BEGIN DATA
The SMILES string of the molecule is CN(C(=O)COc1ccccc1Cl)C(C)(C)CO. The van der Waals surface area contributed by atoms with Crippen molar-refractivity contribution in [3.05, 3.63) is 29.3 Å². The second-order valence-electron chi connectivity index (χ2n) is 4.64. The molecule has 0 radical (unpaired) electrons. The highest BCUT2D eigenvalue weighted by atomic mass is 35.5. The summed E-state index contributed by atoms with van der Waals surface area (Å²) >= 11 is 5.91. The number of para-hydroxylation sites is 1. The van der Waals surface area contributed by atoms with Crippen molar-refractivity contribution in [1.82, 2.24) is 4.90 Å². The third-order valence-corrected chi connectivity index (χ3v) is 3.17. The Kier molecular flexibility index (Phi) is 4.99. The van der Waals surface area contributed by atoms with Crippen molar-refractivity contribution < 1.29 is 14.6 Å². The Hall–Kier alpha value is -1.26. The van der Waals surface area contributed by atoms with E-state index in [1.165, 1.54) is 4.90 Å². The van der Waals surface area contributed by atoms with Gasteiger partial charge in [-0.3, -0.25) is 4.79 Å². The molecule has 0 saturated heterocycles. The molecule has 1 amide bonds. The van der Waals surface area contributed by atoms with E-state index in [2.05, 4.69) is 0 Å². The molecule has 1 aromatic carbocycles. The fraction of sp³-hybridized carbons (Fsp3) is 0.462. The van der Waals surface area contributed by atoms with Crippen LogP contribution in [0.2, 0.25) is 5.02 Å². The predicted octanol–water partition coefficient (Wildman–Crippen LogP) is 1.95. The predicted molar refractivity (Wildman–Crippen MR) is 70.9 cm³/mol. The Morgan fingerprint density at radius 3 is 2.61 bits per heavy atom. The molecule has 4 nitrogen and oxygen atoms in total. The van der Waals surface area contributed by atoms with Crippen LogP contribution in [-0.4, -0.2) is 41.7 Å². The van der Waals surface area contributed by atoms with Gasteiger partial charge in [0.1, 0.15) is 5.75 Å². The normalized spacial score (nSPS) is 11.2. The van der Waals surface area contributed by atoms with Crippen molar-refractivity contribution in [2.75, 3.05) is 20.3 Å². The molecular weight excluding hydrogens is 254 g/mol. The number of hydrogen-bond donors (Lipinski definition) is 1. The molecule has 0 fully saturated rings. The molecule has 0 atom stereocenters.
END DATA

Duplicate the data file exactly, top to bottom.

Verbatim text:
The SMILES string of the molecule is CN(C(=O)COc1ccccc1Cl)C(C)(C)CO. The van der Waals surface area contributed by atoms with Crippen molar-refractivity contribution in [3.05, 3.63) is 29.3 Å². The second-order valence-electron chi connectivity index (χ2n) is 4.64. The molecule has 0 radical (unpaired) electrons. The highest BCUT2D eigenvalue weighted by atomic mass is 35.5. The summed E-state index contributed by atoms with van der Waals surface area (Å²) >= 11 is 5.91. The number of para-hydroxylation sites is 1. The van der Waals surface area contributed by atoms with Crippen molar-refractivity contribution in [1.82, 2.24) is 4.90 Å². The third-order valence-corrected chi connectivity index (χ3v) is 3.17. The Kier molecular flexibility index (Phi) is 4.99. The van der Waals surface area contributed by atoms with Crippen molar-refractivity contribution < 1.29 is 14.6 Å². The Hall–Kier alpha value is -1.26. The van der Waals surface area contributed by atoms with E-state index in [1.165, 1.54) is 4.90 Å². The van der Waals surface area contributed by atoms with Gasteiger partial charge in [-0.3, -0.25) is 4.79 Å². The molecule has 0 saturated heterocycles. The molecule has 1 amide bonds. The van der Waals surface area contributed by atoms with E-state index in [2.05, 4.69) is 0 Å². The molecule has 1 aromatic carbocycles. The fraction of sp³-hybridized carbons (Fsp3) is 0.462. The van der Waals surface area contributed by atoms with Crippen LogP contribution in [0.2, 0.25) is 5.02 Å². The predicted octanol–water partition coefficient (Wildman–Crippen LogP) is 1.95. The predicted molar refractivity (Wildman–Crippen MR) is 70.9 cm³/mol. The Morgan fingerprint density at radius 3 is 2.61 bits per heavy atom. The molecule has 4 nitrogen and oxygen atoms in total. The van der Waals surface area contributed by atoms with Crippen LogP contribution in [-0.4, -0.2) is 41.7 Å². The van der Waals surface area contributed by atoms with Gasteiger partial charge in [0.1, 0.15) is 5.75 Å². The normalized spacial score (nSPS) is 11.2. The van der Waals surface area contributed by atoms with Crippen molar-refractivity contribution in [2.75, 3.05) is 20.3 Å². The molecular weight excluding hydrogens is 254 g/mol. The number of hydrogen-bond donors (Lipinski definition) is 1. The molecule has 0 fully saturated rings. The molecule has 0 atom stereocenters.